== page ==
How do I reconcile the number of plot events (28 vs. 24) when I write a story? Or perhaps I'm comparing apples to oranges.
Regarding the Plot Reference Comparisons, when I'm asked to contrast, oh let's say an analytical look at Understanding to a passionate look at Becoming, do I have to do that in the same scene (perhaps by finding an issue that combines them both), or do I have to compare them in two separate but juxtaposed scenes?
Signposts and Journeys are a bit like apples and oranges. Signposts are more structurally oriented, while Journeys are more oriented on story dynamics. Signposts focus on content/subject matter; Journeys focus on experiences and transitions. From a COMPLETELY analytical point of view (God's eye view or Author view), each of the four signposts appear to consume the entire "plot" of the story which leaves the journeys to be viewed as "turning points." Conversely, from a COMPLETELY experiential point of view (Audience view), the three Journeys appear to consume the entire "plot" of the story which leaves the signposts to be viewed as, well, signposts that mark progress along the story journey.
The differing interpretations presented by the two approaches is the cause of confusion between the 3 Act and 4 Act methods of understanding stories. The reality is that we, as authors and audiences of our own works, alternate between both views. This alternation has its advantages and disadvantages. The principle advantage is that we can see both the logic and feeling of the story, predict the events and understand the meaning. The disadvantage is the confusion that is created when we get the two mixed up either as author or audience.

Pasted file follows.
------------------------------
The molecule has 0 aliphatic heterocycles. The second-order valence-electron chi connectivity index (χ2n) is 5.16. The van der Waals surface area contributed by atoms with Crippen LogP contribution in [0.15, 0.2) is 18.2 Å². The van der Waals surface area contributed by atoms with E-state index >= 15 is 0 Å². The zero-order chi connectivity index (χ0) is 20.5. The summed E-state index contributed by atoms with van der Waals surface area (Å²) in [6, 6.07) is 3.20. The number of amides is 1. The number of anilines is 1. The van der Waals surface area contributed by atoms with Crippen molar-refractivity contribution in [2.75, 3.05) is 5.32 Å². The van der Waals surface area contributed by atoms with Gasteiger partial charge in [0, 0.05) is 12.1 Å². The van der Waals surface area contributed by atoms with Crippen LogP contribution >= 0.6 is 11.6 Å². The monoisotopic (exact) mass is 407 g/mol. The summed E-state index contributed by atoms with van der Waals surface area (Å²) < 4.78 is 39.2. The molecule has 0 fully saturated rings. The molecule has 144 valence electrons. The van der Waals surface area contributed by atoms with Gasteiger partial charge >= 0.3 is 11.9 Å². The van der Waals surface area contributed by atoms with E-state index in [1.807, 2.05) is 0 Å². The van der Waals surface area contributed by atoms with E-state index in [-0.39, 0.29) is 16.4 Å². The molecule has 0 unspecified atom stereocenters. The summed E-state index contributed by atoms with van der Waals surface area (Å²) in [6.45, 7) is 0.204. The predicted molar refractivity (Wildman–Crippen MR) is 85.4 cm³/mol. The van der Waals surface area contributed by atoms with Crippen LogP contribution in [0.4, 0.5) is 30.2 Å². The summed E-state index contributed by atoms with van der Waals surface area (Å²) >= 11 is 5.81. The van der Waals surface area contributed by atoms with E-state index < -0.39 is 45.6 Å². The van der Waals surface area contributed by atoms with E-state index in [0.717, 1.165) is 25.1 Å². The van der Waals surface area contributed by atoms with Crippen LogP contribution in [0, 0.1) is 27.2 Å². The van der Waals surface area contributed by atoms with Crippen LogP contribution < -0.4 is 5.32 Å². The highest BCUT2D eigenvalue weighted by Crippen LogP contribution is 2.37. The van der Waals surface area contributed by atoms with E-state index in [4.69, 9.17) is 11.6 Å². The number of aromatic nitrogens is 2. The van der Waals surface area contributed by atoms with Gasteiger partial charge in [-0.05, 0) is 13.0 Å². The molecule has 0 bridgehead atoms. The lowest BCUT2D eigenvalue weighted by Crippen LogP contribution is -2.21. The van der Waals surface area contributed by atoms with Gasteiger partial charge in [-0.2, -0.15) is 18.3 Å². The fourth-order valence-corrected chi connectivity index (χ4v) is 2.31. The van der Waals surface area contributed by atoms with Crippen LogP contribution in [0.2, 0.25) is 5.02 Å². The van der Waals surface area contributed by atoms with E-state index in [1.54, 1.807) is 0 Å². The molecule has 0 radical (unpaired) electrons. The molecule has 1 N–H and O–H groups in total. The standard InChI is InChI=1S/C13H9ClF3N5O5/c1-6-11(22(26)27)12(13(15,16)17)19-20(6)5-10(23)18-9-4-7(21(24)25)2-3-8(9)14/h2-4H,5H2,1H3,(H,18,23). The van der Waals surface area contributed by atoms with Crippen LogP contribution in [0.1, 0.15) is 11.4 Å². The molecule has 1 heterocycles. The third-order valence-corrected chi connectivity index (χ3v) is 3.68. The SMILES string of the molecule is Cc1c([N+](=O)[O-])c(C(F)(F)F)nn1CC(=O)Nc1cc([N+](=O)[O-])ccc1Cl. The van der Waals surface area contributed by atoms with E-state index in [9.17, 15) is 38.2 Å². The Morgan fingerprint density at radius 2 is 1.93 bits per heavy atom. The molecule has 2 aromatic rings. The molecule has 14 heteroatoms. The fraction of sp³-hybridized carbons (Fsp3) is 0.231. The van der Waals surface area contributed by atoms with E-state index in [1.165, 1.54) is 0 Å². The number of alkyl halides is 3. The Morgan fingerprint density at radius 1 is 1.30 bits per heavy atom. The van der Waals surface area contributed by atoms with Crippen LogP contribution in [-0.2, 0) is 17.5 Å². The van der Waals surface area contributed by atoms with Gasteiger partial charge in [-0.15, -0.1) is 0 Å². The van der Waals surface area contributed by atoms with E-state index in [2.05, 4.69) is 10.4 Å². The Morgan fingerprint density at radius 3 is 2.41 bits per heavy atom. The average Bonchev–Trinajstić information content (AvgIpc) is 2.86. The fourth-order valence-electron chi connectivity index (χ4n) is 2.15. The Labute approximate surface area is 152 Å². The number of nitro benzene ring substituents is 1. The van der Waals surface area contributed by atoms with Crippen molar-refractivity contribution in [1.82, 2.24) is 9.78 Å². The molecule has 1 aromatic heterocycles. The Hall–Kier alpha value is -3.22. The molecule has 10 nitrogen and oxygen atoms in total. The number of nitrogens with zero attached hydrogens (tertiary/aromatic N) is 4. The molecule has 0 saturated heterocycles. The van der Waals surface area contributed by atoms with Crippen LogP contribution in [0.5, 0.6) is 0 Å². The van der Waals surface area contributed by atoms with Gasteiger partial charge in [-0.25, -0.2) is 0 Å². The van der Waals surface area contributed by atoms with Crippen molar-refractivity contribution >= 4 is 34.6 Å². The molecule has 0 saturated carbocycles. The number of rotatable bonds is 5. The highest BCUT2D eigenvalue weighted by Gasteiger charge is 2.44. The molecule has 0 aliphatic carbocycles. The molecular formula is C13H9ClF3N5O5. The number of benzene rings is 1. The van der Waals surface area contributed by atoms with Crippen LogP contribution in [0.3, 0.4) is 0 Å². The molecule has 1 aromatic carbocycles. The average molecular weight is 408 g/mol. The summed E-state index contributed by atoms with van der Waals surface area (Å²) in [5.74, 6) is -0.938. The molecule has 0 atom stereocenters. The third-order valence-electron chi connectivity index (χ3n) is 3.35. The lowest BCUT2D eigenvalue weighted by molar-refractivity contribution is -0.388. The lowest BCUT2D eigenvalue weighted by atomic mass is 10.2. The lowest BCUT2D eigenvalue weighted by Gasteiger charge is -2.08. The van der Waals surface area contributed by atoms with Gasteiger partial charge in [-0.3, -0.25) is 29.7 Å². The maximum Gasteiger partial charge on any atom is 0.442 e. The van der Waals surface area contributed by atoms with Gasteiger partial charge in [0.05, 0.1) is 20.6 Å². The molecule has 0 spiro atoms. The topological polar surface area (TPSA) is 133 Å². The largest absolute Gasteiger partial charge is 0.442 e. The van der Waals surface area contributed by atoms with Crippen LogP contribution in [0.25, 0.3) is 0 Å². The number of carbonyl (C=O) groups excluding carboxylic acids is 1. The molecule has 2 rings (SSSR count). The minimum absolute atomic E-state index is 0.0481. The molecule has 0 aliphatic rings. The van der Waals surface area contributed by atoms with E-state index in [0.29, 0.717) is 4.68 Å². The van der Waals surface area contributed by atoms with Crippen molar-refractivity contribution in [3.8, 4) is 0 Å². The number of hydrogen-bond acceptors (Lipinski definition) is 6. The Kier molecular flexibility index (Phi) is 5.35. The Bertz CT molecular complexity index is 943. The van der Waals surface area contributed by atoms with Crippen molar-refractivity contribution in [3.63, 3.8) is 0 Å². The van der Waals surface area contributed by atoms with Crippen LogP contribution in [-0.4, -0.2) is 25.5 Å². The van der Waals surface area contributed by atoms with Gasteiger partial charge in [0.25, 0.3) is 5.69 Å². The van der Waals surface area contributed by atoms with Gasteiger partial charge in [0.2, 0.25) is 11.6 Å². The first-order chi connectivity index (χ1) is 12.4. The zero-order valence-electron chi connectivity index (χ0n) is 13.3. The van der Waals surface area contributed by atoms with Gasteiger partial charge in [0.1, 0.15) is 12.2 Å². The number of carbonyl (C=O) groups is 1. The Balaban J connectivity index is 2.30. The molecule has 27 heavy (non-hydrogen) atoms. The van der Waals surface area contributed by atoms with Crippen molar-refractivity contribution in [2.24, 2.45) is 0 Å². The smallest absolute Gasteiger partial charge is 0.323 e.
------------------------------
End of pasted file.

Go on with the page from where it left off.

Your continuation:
Theme tends to be associated with "meaning" more than "prediction." Therefore, the six thematic comparisons are best worked into the journeys (on average 2 per journey). OR, if you prefer the more structural signpost approach, you can weave 3 thematic comparisons for each HALF (2 signposts) of the story. The bottom line is that material for each signpost and journey and thematic comparison (and everything else in the storyform) need to be woven together in the finished product.
We created the Signpost/Journey methodology in Dramatica to accommodate both techniques so that ALL the bases were covered. Authors will naturally emphasize one over the other.
REGARDING QUESTION #2:
The answer is that you can accomplish the comparison both ways, either by direct comparison or by juxtaposition. That is COMPLETELY a matter of personal preference and is done during the storyweaving process. What Dramatica is trying to say is that a comparison should be made between these two perspectives and the context within which each is to be shown. How you accomplish this is truly up to you as author.